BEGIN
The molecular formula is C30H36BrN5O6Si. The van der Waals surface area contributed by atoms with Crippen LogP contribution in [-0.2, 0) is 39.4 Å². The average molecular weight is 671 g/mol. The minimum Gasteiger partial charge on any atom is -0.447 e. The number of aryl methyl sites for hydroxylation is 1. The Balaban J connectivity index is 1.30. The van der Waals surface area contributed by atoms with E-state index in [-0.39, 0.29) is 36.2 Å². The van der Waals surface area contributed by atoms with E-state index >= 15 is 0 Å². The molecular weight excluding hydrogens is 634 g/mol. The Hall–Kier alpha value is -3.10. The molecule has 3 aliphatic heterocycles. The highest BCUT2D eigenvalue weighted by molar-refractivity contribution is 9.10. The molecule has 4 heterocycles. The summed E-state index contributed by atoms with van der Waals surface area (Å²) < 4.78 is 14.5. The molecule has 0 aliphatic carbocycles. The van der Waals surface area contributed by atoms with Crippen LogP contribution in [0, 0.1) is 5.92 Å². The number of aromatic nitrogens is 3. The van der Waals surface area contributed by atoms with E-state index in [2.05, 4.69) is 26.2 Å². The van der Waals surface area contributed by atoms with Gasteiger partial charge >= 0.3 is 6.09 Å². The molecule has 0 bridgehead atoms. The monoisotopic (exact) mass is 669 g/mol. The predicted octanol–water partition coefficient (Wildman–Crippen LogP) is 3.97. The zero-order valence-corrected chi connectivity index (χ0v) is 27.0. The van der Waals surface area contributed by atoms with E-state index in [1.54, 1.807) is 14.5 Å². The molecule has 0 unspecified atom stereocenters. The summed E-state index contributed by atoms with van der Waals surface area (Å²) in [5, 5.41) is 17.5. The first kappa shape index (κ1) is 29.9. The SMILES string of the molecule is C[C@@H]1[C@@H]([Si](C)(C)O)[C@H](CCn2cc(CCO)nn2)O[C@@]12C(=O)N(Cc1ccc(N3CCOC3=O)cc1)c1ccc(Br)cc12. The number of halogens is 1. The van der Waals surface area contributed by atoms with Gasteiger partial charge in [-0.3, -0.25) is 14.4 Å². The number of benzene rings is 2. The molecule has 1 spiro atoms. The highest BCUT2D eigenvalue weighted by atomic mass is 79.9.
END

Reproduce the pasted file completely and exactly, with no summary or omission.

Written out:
The molecular formula is C30H36BrN5O6Si. The van der Waals surface area contributed by atoms with Crippen LogP contribution in [-0.2, 0) is 39.4 Å². The average molecular weight is 671 g/mol. The minimum Gasteiger partial charge on any atom is -0.447 e. The number of aryl methyl sites for hydroxylation is 1. The Balaban J connectivity index is 1.30. The van der Waals surface area contributed by atoms with E-state index in [-0.39, 0.29) is 36.2 Å². The van der Waals surface area contributed by atoms with E-state index >= 15 is 0 Å². The molecular weight excluding hydrogens is 634 g/mol. The Hall–Kier alpha value is -3.10. The molecule has 3 aliphatic heterocycles. The highest BCUT2D eigenvalue weighted by molar-refractivity contribution is 9.10. The molecule has 4 heterocycles. The summed E-state index contributed by atoms with van der Waals surface area (Å²) < 4.78 is 14.5. The molecule has 0 aliphatic carbocycles. The van der Waals surface area contributed by atoms with Crippen LogP contribution in [0, 0.1) is 5.92 Å². The number of aromatic nitrogens is 3. The van der Waals surface area contributed by atoms with E-state index in [2.05, 4.69) is 26.2 Å². The van der Waals surface area contributed by atoms with Gasteiger partial charge >= 0.3 is 6.09 Å². The molecule has 0 bridgehead atoms. The monoisotopic (exact) mass is 669 g/mol. The predicted octanol–water partition coefficient (Wildman–Crippen LogP) is 3.97. The zero-order valence-corrected chi connectivity index (χ0v) is 27.0. The van der Waals surface area contributed by atoms with E-state index in [1.54, 1.807) is 14.5 Å². The molecule has 0 unspecified atom stereocenters. The summed E-state index contributed by atoms with van der Waals surface area (Å²) in [5, 5.41) is 17.5. The first kappa shape index (κ1) is 29.9. The SMILES string of the molecule is C[C@@H]1[C@@H]([Si](C)(C)O)[C@H](CCn2cc(CCO)nn2)O[C@@]12C(=O)N(Cc1ccc(N3CCOC3=O)cc1)c1ccc(Br)cc12. The number of halogens is 1. The van der Waals surface area contributed by atoms with Gasteiger partial charge in [-0.3, -0.25) is 14.4 Å². The number of benzene rings is 2. The molecule has 1 spiro atoms. The highest BCUT2D eigenvalue weighted by atomic mass is 79.9.